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Action is realized by means to achieve certain ends. Means are necessarily always limited, i.e., scarce with regard to the services for which man wants to use them. The means to satisfy man’s wants are called goods.[1][2]

(A good should not to be confused with the adjective "good", as used in a moral or ethical sense.)

Consumer and producer goods

Goods may be classified in either of two categories: (a) they can immediately and directly satisfy human wants, or (b) they may be transformed into directly serviceable goods only at some point in the future - i.e., they can satisfy human wants indirectly. The former are called consumption goods or consumers’ goods or goods of the first order. The latter are called producers’ goods or factors of production or goods of a higher order.[3][2]

A producers' good may be, by the cooperation of complementary producers' goods, transformed into a product. This product may be a consumers' good; it may be a producers' good which when combined with other producers' goods will finally bring about a consumers' good.

Capital Goods

Main article: Capital

Capital goods are producer goods, that were produced by previous stages of production, but do not directly satisfy consumer's needs; they are used in production to eventually produce consumer goods.[2]

Free Goods

Economists often differentiated between free goods and economic goods. They called free goods those things which, being available in superfluous abundance, do not need to be economized. But such goods are not the object of any action. They are general conditions of human welfare; they are parts of the natural environment in which man lives and acts.

Only the economic goods are the substratum of action. They alone are dealt with in economics.[1]

Public Goods

The public goods theory claims, that some goods cannot be produced in a sufficient amount, or at all, and therefore they should be produced by the government. One typical example is national defense. "To the extent one person in a geographic area is defended from foreign attack or invasion, other people in that same area are likely defended also. This makes it hard to charge people for defense, which means that defense faces the classic free-rider problem. Indeed, almost all economists are convinced that the only way to provide a sufficient level of defense is to have government do it and fund defense with taxes."[4]

There are several arguments against the public goods theory:

  • there is no way of knowing what is the "optimal" amount of the good produced
  • many other goods can be to some degree considered public with the imprecise definition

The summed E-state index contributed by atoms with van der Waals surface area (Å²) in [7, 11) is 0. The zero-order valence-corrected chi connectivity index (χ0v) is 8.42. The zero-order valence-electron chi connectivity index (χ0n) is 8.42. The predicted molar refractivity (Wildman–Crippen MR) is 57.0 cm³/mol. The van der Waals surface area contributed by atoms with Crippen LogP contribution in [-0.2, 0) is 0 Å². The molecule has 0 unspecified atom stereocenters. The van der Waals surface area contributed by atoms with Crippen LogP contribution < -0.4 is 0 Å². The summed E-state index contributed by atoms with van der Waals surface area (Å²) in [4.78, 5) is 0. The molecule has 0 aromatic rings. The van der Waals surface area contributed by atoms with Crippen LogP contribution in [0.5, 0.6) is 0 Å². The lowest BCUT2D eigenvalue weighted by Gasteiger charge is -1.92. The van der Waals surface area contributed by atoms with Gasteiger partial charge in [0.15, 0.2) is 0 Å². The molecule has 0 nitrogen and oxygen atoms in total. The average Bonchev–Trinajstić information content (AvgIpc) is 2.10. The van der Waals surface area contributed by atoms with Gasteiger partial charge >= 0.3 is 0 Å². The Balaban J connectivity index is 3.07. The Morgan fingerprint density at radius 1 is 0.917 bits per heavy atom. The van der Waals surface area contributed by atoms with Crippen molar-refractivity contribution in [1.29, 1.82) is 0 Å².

• the presence of the state changes the incentive structure. Companies may declare their product for a public good to receive taxpayer funding.[5]
  • many of the 'public goods' are successfully produced in the private sector
  • the theory does not at all prove that the government should produce these goods
  • many of the goods government actually does produce do not correspond to the economist's definition of public goods, so the theory poorly explains the government's actual role in the economy[6]
Main article: Public goods


Goods are often divided into goods in the narrower sense - physical goods - and services, that are in turn intangible.[1] In practice, the distinction is not so clear and many, if not most goods fall somewhere between the two.[citation needed]

In another interpretation, the function of a consumers’ good is called its service in ministering to human wants. So for example, the material bread is valued not for itself, but for its service in satisfying wants; just as an immaterial thing, such as music or medical care, is obviously valued for such service. All these services are "con­sumed" to satisfy wants. "Economic" is by no means equivalent to "material." The end of the production process — the consumers’ good — is valued because it is a direct means of satisfy­ing man’s ends. The consumers’ good is consumed, and this act of consumption constitutes the satisfying of human wants. This consumers’ good may be a material object like bread or an im­material one like friendship.[7]


  1. 1.0 1.1 1.2 Ludwig von Mises. "Human Action", Ends and Means, online edition, referenced 2009-05-13.
  2. 2.0 2.1 2.2 Murray N. Rothbard. "Further Implications: The Means", Man, Economy and State, online edition, referenced 2009-05-13.
  3. Ludwig von Mises. "1. Ends and Means", Chapter IV. A First Analysis of the Category of Action, Human Action, referenced 2009-04-27.
  4. Tyler Cowen. "Public Goods", The Concise Encyclopedia of Economics, referenced 2009-05-22.
  5. Art Carden. "A Few Notes on Public Goods", Mises Institute Blog, posted 2004-04-13, referenced 2009-05-22.
  6. Randall G. Holcombe. "A Theory of the Theory of Public Goods", Review of Austrian Economics 10, No. 1 (1997), Mises Institute, referenced 2009-05-22.
  7. Murray N. Rothbard. "Chapter 1—Fundamentals of Human Action", Man, Economy and State, online edition, referenced 2010-06-22.